• 21% of 6 to 9 yr olds & 14% of 10-12 yr olds
    • CA After-School Education and Safety Program
    • 21st Century Community Learning Centers
    • National Network of State Afterschool Networks
  • Participation in at least 1 organized activity in a yr
    • 81% of 6- to 11-yr-olds
    • 83% of 12- to 17-yr-olds
    • 90% of non-poor vs 60% of poor children
effect size
Effect Size
  • a statistic that measures the magnitude of a program’s impact on a particular outcome
  • One common metric – Cohen (1988)
  • “small” - d = .2
  • "medium” - d = .5
  • “large” - d = .8
  • Effect sizes also can be benchmarked against those reported in other studies.
      • Aspirin on heart disease d = .03
      • School-based substance abuse prevention programs on drug & alcohol use d = .09
      • Class size reductions on math achievement d = .23
a recent meta analysis
A RECENT META-ANALYSIS

Durlak, J. A., & Weissberg, R. P. (2007)

49 reports of 73 programs

Meta-analyses of

1. All programs

2. Programs with Sequential & Active activities and Focused & Explicit content (SAFE)

  • .
additional components of program quality nrc eccles gootman 2002
ADDITIONAL COMPONENTS OF PROGRAM QUALITY (NRC, Eccles & Gootman, 2002)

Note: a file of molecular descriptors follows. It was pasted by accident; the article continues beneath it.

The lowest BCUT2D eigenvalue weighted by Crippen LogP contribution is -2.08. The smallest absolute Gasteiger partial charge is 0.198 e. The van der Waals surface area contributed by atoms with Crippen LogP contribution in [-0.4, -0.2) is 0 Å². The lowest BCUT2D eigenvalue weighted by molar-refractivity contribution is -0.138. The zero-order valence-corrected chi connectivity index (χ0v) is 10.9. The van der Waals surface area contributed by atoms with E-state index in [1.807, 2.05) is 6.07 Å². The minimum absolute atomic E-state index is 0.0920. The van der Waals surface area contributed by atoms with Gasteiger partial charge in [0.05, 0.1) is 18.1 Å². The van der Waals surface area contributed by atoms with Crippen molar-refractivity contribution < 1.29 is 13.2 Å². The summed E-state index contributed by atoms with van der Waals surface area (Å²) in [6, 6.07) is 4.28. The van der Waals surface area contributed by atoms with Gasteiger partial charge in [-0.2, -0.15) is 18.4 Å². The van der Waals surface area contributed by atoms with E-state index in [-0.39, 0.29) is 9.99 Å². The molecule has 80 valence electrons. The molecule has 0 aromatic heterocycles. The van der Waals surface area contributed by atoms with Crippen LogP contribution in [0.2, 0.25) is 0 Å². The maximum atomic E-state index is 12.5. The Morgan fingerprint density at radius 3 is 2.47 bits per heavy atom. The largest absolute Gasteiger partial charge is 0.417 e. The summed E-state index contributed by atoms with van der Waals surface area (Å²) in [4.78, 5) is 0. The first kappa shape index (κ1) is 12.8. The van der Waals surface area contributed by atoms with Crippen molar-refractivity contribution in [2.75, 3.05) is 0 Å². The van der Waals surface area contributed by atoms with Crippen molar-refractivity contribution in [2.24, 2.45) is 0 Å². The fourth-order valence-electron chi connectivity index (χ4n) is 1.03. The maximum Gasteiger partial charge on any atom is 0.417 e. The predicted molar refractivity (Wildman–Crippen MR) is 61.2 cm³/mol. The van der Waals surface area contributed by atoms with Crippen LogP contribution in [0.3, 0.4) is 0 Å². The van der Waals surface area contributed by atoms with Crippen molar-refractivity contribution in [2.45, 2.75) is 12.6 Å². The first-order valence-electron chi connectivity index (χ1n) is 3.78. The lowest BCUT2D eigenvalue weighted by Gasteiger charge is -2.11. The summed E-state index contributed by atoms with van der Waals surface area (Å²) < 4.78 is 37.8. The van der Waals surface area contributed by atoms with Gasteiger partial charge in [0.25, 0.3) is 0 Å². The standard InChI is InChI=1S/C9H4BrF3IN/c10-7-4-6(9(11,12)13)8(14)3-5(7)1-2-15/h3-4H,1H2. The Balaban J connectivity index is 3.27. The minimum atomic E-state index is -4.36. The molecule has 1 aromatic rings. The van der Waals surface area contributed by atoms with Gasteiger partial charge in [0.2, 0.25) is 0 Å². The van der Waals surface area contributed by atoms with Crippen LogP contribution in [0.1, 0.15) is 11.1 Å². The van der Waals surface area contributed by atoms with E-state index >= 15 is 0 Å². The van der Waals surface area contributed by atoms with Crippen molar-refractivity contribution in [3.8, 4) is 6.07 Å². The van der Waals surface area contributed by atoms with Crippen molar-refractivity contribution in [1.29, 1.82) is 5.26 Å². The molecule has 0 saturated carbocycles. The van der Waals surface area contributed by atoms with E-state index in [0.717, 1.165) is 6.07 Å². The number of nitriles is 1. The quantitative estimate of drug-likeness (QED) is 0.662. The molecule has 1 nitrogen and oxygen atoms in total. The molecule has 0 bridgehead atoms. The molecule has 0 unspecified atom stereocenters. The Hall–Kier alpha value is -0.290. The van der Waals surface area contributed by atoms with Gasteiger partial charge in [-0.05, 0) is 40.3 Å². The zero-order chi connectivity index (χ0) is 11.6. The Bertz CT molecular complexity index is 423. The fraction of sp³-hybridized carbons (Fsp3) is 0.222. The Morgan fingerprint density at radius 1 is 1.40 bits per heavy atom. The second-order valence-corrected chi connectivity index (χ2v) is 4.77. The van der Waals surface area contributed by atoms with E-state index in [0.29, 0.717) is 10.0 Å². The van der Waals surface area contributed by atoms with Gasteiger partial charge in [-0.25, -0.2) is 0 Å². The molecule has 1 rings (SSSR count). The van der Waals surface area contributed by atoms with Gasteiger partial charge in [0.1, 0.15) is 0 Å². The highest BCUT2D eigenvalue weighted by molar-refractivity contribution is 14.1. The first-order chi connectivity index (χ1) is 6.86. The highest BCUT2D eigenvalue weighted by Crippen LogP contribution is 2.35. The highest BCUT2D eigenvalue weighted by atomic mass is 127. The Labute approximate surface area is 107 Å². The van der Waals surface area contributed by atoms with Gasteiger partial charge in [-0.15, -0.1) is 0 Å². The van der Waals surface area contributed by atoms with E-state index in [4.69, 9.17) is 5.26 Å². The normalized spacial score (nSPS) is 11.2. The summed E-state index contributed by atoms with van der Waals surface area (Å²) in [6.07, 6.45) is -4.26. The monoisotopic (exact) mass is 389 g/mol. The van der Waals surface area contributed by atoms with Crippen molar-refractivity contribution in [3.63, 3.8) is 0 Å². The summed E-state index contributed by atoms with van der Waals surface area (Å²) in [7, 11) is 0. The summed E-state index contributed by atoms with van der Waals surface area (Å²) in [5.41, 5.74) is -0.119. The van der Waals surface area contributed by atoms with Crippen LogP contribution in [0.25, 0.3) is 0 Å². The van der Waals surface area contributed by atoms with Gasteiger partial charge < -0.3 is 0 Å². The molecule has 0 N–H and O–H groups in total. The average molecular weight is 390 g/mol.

• Positive relationships between students and staff
  • Positive relationships between students
  • Mix of academic and non-academic skill-building activities
  • High levels of student engagement
  • Mastery orientation
  • Appropriate levels of structure
  • Opportunities for autonomy and choice
study of promising afterschool programs vandell reisner pierce et al 2007
Study of Promising Afterschool Programs(Vandell, Reisner, Pierce et al. 2007)
  • A longitudinal study of almost 3,000 low-income, ethnically diverse elementary and middle school student
  • Eight states: CA, CO, CT, MI, MT, NY, OR, RI
  • 14 communities: rural, small towns, mid-size cities, large cities
  • All located in high-poverty communities
  • First year devoted to identifying & describing promising programs